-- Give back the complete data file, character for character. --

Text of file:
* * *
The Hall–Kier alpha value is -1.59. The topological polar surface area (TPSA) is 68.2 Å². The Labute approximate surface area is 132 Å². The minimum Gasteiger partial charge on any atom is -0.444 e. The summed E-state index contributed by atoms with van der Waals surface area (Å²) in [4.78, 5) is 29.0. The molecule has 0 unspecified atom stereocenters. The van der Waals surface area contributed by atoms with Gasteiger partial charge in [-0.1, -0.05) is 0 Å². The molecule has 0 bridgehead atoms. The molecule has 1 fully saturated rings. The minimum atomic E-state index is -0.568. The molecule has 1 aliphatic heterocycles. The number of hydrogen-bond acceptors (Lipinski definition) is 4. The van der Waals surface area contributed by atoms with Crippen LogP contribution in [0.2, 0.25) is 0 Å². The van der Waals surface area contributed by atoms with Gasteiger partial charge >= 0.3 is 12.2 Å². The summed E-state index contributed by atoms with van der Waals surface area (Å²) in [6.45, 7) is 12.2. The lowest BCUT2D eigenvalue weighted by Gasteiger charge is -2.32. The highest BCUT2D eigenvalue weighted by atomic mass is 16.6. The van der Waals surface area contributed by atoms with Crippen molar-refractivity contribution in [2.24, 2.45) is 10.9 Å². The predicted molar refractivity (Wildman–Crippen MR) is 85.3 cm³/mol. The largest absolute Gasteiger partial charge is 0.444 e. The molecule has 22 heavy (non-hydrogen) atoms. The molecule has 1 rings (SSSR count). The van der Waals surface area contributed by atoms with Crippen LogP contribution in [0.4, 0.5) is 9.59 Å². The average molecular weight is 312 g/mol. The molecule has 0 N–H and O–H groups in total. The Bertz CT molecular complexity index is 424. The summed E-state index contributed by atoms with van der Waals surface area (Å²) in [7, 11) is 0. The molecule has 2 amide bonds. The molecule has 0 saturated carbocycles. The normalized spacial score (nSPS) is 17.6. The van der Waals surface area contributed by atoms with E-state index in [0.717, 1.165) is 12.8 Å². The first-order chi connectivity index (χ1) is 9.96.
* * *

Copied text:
The Hall–Kier alpha value is -1.59. The topological polar surface area (TPSA) is 68.2 Å². The Labute approximate surface area is 132 Å². The minimum Gasteiger partial charge on any atom is -0.444 e. The summed E-state index contributed by atoms with van der Waals surface area (Å²) in [4.78, 5) is 29.0. The molecule has 0 unspecified atom stereocenters. The van der Waals surface area contributed by atoms with Gasteiger partial charge in [-0.1, -0.05) is 0 Å². The molecule has 0 bridgehead atoms. The molecule has 1 fully saturated rings. The minimum atomic E-state index is -0.568. The molecule has 1 aliphatic heterocycles. The number of hydrogen-bond acceptors (Lipinski definition) is 4. The van der Waals surface area contributed by atoms with Crippen LogP contribution in [0.2, 0.25) is 0 Å². The van der Waals surface area contributed by atoms with Gasteiger partial charge >= 0.3 is 12.2 Å². The summed E-state index contributed by atoms with van der Waals surface area (Å²) in [6.45, 7) is 12.2. The lowest BCUT2D eigenvalue weighted by Gasteiger charge is -2.32. The highest BCUT2D eigenvalue weighted by atomic mass is 16.6. The van der Waals surface area contributed by atoms with Crippen molar-refractivity contribution in [2.24, 2.45) is 10.9 Å². The predicted molar refractivity (Wildman–Crippen MR) is 85.3 cm³/mol. The largest absolute Gasteiger partial charge is 0.444 e. The molecule has 22 heavy (non-hydrogen) atoms. The molecule has 1 rings (SSSR count). The van der Waals surface area contributed by atoms with Crippen LogP contribution in [0.4, 0.5) is 9.59 Å². The average molecular weight is 312 g/mol. The molecule has 0 N–H and O–H groups in total. The Bertz CT molecular complexity index is 424. The summed E-state index contributed by atoms with van der Waals surface area (Å²) in [7, 11) is 0. The molecule has 2 amide bonds. The molecule has 0 saturated carbocycles. The normalized spacial score (nSPS) is 17.6. The van der Waals surface area contributed by atoms with E-state index in [0.717, 1.165) is 12.8 Å². The first-order chi connectivity index (χ1) is 9.96.